Value as an Agile Metric
At Agile 2009 I attended Brandon Carlson’s talk entitled “Value or Velocity?“. Velocity is often thought of as a measure of speed or productivity, but if a team can deliver x story points’ worth of the wrong product, and another team can deliver the same number of story points’ worth of an amazing product that everyone wants, but the two teams are said to have been equally productive based solely on their Velocity numbers.
In other words, getting more done is meaningless unless you know you’re getting the right things done. To make sure you’re doing the right things, Brandon suggested assigning value points to epics.
The simplest method is Value Poker, kind of like Planning Poker. The Product Owner assigns a value to each epic relative to other epics in the sprint backlog, with the smallest amount of value being a “1”, just like the story that requires the smallest amount of effort is a “1” in Planning Poker.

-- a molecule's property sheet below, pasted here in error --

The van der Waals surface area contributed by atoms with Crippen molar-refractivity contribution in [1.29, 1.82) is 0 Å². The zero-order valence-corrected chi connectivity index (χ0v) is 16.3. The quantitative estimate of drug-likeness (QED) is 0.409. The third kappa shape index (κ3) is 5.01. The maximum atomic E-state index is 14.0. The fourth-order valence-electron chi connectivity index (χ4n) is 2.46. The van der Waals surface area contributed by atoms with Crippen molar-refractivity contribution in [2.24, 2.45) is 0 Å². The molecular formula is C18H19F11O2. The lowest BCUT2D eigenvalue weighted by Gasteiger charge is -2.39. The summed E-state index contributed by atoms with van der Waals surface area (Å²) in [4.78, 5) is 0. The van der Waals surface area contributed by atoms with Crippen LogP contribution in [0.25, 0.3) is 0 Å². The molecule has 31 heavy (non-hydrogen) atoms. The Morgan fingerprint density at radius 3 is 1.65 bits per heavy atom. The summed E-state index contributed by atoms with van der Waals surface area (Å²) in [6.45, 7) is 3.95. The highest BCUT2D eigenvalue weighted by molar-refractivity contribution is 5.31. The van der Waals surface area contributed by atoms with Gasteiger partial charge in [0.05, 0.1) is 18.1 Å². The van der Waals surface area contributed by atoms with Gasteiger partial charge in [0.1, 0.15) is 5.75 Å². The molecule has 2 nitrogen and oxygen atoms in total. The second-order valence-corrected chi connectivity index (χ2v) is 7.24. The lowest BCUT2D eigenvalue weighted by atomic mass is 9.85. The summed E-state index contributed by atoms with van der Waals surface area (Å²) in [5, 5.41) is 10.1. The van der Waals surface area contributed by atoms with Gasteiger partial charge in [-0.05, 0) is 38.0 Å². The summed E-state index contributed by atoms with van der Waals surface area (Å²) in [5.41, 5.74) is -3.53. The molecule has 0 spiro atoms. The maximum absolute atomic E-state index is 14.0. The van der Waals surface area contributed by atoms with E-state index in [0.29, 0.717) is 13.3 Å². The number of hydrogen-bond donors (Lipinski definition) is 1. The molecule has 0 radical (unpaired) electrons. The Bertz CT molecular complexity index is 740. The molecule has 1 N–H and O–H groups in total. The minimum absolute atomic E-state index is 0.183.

Another, probably more accurate method is Attribute-Driven value assignment. In this case, all product owners and stakeholders meet and assign values to epics together. Each stakeholder will know the most about one or a small handful of attributes. Some possible attributes include: market differentiation, strategic alignment, usability, system stability, sales commitment. Draw up a chart with each attribute as a column, and each epic as a row. The stakeholders for each attribute assign a value of 0-3 in each row for how valuable the epic is for that attribute. Total up all the values for a row and then you have numbers you can sort on, and that can become your prioritized list,
To a stakeholder it is much more meaningful to hear “this month the team delivered 31 value points” as opposed to “this month the team delivered 31 story points”, because at the end of the day it’s delivered value that customers pay for, not complexity of stories.
By: Tefon Obchansky